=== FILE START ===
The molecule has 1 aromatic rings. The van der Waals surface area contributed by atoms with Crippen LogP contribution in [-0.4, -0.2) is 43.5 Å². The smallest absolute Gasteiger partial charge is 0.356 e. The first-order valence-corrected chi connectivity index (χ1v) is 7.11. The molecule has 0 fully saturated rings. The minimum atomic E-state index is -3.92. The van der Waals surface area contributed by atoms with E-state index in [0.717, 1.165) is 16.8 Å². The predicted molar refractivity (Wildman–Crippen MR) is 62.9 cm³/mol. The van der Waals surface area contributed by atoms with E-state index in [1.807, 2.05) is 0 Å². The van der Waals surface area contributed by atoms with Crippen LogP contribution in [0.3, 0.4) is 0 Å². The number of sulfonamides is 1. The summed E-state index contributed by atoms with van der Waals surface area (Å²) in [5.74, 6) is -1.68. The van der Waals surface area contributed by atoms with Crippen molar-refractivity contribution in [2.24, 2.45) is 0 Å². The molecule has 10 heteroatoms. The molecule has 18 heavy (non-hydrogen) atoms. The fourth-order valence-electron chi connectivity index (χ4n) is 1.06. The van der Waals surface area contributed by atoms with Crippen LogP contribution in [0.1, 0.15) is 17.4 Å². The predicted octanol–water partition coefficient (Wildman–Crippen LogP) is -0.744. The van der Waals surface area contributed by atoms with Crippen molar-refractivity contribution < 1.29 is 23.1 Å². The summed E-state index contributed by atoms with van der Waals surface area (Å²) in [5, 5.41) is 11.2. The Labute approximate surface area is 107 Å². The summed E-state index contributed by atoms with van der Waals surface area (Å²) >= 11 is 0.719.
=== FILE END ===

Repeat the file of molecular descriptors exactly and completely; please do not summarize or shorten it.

The molecule has 1 aromatic rings. The van der Waals surface area contributed by atoms with Crippen LogP contribution in [-0.4, -0.2) is 43.5 Å². The smallest absolute Gasteiger partial charge is 0.356 e. The first-order valence-corrected chi connectivity index (χ1v) is 7.11. The molecule has 0 fully saturated rings. The minimum atomic E-state index is -3.92. The van der Waals surface area contributed by atoms with E-state index in [0.717, 1.165) is 16.8 Å². The predicted molar refractivity (Wildman–Crippen MR) is 62.9 cm³/mol. The van der Waals surface area contributed by atoms with E-state index in [1.807, 2.05) is 0 Å². The van der Waals surface area contributed by atoms with Crippen LogP contribution in [0.3, 0.4) is 0 Å². The number of sulfonamides is 1. The summed E-state index contributed by atoms with van der Waals surface area (Å²) in [5.74, 6) is -1.68. The van der Waals surface area contributed by atoms with Crippen molar-refractivity contribution in [2.24, 2.45) is 0 Å². The molecule has 10 heteroatoms. The molecule has 18 heavy (non-hydrogen) atoms. The fourth-order valence-electron chi connectivity index (χ4n) is 1.06. The van der Waals surface area contributed by atoms with Crippen LogP contribution in [0.1, 0.15) is 17.4 Å². The predicted octanol–water partition coefficient (Wildman–Crippen LogP) is -0.744. The van der Waals surface area contributed by atoms with Crippen molar-refractivity contribution < 1.29 is 23.1 Å². The summed E-state index contributed by atoms with van der Waals surface area (Å²) in [5, 5.41) is 11.2. The Labute approximate surface area is 107 Å². The summed E-state index contributed by atoms with van der Waals surface area (Å²) >= 11 is 0.719.